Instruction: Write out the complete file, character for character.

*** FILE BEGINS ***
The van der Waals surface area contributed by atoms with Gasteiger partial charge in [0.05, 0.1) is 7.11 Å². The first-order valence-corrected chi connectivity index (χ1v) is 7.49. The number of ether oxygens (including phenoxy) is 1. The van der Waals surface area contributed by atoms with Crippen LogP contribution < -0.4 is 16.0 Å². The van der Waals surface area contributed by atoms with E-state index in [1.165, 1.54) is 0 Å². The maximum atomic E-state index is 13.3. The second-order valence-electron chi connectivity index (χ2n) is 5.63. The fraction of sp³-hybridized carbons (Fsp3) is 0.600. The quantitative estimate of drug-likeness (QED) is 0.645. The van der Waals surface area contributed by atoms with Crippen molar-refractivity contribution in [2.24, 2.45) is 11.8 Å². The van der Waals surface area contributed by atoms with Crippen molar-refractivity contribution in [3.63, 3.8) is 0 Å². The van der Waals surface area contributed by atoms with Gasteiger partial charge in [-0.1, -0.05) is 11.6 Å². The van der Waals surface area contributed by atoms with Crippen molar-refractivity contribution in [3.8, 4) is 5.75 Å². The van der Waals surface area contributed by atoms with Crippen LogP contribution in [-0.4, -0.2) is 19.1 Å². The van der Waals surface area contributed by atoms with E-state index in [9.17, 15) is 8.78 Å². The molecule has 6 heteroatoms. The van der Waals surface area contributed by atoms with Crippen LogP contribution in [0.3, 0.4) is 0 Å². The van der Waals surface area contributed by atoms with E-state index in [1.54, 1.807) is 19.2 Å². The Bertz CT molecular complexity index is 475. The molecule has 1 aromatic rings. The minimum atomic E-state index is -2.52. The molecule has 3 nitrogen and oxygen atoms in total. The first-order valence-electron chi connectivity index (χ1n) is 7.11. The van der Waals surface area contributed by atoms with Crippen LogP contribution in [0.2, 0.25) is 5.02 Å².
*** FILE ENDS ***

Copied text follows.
The van der Waals surface area contributed by atoms with Gasteiger partial charge in [0.05, 0.1) is 7.11 Å². The first-order valence-corrected chi connectivity index (χ1v) is 7.49. The number of ether oxygens (including phenoxy) is 1. The van der Waals surface area contributed by atoms with Crippen LogP contribution < -0.4 is 16.0 Å². The van der Waals surface area contributed by atoms with E-state index in [1.165, 1.54) is 0 Å². The maximum atomic E-state index is 13.3. The second-order valence-electron chi connectivity index (χ2n) is 5.63. The fraction of sp³-hybridized carbons (Fsp3) is 0.600. The quantitative estimate of drug-likeness (QED) is 0.645. The van der Waals surface area contributed by atoms with Crippen molar-refractivity contribution in [2.24, 2.45) is 11.8 Å². The van der Waals surface area contributed by atoms with Crippen molar-refractivity contribution in [3.63, 3.8) is 0 Å². The van der Waals surface area contributed by atoms with Gasteiger partial charge in [-0.1, -0.05) is 11.6 Å². The van der Waals surface area contributed by atoms with Crippen molar-refractivity contribution in [3.8, 4) is 5.75 Å². The van der Waals surface area contributed by atoms with Crippen LogP contribution in [-0.4, -0.2) is 19.1 Å². The van der Waals surface area contributed by atoms with E-state index in [9.17, 15) is 8.78 Å². The molecule has 6 heteroatoms. The van der Waals surface area contributed by atoms with Crippen LogP contribution in [0.3, 0.4) is 0 Å². The van der Waals surface area contributed by atoms with E-state index in [1.54, 1.807) is 19.2 Å². The Bertz CT molecular complexity index is 475. The molecule has 1 aromatic rings. The minimum atomic E-state index is -2.52. The molecule has 3 nitrogen and oxygen atoms in total. The first-order valence-electron chi connectivity index (χ1n) is 7.11. The van der Waals surface area contributed by atoms with Crippen LogP contribution in [0.2, 0.25) is 5.02 Å².